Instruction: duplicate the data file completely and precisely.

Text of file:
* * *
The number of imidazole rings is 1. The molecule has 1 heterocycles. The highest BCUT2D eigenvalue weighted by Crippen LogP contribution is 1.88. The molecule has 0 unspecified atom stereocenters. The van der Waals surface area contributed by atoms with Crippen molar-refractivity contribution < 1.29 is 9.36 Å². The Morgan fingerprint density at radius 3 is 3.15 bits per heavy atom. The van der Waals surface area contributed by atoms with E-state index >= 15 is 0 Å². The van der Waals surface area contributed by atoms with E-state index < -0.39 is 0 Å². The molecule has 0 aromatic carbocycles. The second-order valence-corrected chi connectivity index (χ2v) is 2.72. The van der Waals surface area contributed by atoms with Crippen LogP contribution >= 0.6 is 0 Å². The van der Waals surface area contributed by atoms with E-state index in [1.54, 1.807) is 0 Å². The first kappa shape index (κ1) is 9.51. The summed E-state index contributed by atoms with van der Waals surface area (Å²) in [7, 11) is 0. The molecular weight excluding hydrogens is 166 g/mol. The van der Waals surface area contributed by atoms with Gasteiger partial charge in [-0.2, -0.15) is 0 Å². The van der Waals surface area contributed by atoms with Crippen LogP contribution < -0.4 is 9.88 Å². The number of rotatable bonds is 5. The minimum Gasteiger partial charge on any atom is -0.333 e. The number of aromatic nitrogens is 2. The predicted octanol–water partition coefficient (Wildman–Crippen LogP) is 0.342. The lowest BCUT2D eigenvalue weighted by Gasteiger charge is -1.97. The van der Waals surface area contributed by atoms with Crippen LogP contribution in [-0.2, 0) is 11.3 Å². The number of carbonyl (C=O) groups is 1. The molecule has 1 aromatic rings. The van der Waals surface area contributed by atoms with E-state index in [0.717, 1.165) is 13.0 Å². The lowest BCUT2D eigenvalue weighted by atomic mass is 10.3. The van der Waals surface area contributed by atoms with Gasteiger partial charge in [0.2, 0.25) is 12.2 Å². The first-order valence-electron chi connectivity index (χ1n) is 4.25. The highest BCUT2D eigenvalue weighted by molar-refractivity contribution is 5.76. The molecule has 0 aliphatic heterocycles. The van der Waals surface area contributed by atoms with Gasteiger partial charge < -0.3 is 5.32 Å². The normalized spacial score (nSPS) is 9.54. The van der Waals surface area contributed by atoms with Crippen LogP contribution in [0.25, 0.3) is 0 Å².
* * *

The number of imidazole rings is 1. The molecule has 1 heterocycles. The highest BCUT2D eigenvalue weighted by Crippen LogP contribution is 1.88. The molecule has 0 unspecified atom stereocenters. The van der Waals surface area contributed by atoms with Crippen molar-refractivity contribution < 1.29 is 9.36 Å². The Morgan fingerprint density at radius 3 is 3.15 bits per heavy atom. The van der Waals surface area contributed by atoms with E-state index >= 15 is 0 Å². The van der Waals surface area contributed by atoms with E-state index < -0.39 is 0 Å². The molecule has 0 aromatic carbocycles. The second-order valence-corrected chi connectivity index (χ2v) is 2.72. The van der Waals surface area contributed by atoms with Crippen LogP contribution >= 0.6 is 0 Å². The van der Waals surface area contributed by atoms with E-state index in [1.54, 1.807) is 0 Å². The first kappa shape index (κ1) is 9.51. The summed E-state index contributed by atoms with van der Waals surface area (Å²) in [7, 11) is 0. The molecular weight excluding hydrogens is 166 g/mol. The van der Waals surface area contributed by atoms with Gasteiger partial charge in [-0.2, -0.15) is 0 Å². The van der Waals surface area contributed by atoms with Crippen LogP contribution < -0.4 is 9.88 Å². The number of rotatable bonds is 5. The minimum Gasteiger partial charge on any atom is -0.333 e. The number of aromatic nitrogens is 2. The predicted octanol–water partition coefficient (Wildman–Crippen LogP) is 0.342. The lowest BCUT2D eigenvalue weighted by Gasteiger charge is -1.97. The van der Waals surface area contributed by atoms with Crippen LogP contribution in [-0.2, 0) is 11.3 Å². The number of carbonyl (C=O) groups is 1. The molecule has 1 aromatic rings. The van der Waals surface area contributed by atoms with E-state index in [0.717, 1.165) is 13.0 Å². The lowest BCUT2D eigenvalue weighted by atomic mass is 10.3. The van der Waals surface area contributed by atoms with Gasteiger partial charge in [0.2, 0.25) is 12.2 Å². The first-order valence-electron chi connectivity index (χ1n) is 4.25. The highest BCUT2D eigenvalue weighted by molar-refractivity contribution is 5.76. The molecule has 0 aliphatic heterocycles. The van der Waals surface area contributed by atoms with Gasteiger partial charge < -0.3 is 5.32 Å². The normalized spacial score (nSPS) is 9.54. The van der Waals surface area contributed by atoms with Crippen LogP contribution in [0.25, 0.3) is 0 Å².